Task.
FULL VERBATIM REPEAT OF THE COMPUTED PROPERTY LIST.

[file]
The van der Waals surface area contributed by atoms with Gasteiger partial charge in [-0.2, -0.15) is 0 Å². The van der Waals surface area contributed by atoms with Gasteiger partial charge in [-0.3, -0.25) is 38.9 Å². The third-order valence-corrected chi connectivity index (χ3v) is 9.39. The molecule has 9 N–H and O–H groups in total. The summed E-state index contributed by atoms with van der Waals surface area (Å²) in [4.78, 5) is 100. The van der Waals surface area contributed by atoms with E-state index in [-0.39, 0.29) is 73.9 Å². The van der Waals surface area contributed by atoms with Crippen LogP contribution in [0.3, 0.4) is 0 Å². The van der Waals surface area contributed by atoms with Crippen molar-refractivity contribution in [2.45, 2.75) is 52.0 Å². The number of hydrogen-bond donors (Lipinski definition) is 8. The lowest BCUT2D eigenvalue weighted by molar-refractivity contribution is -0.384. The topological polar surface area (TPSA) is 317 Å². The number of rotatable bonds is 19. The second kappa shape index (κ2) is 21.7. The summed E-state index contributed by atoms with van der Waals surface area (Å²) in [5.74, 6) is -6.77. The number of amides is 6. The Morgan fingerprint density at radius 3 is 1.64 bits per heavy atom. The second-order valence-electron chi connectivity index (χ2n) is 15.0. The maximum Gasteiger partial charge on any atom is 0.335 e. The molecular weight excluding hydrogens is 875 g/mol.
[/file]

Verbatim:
The van der Waals surface area contributed by atoms with Gasteiger partial charge in [-0.2, -0.15) is 0 Å². The van der Waals surface area contributed by atoms with Gasteiger partial charge in [-0.3, -0.25) is 38.9 Å². The third-order valence-corrected chi connectivity index (χ3v) is 9.39. The molecule has 9 N–H and O–H groups in total. The summed E-state index contributed by atoms with van der Waals surface area (Å²) in [4.78, 5) is 100. The van der Waals surface area contributed by atoms with E-state index in [-0.39, 0.29) is 73.9 Å². The van der Waals surface area contributed by atoms with Crippen LogP contribution in [0.3, 0.4) is 0 Å². The van der Waals surface area contributed by atoms with Crippen molar-refractivity contribution in [2.45, 2.75) is 52.0 Å². The number of hydrogen-bond donors (Lipinski definition) is 8. The lowest BCUT2D eigenvalue weighted by molar-refractivity contribution is -0.384. The topological polar surface area (TPSA) is 317 Å². The number of rotatable bonds is 19. The second kappa shape index (κ2) is 21.7. The summed E-state index contributed by atoms with van der Waals surface area (Å²) in [5.74, 6) is -6.77. The number of amides is 6. The Morgan fingerprint density at radius 3 is 1.64 bits per heavy atom. The second-order valence-electron chi connectivity index (χ2n) is 15.0. The maximum Gasteiger partial charge on any atom is 0.335 e. The molecular weight excluding hydrogens is 875 g/mol.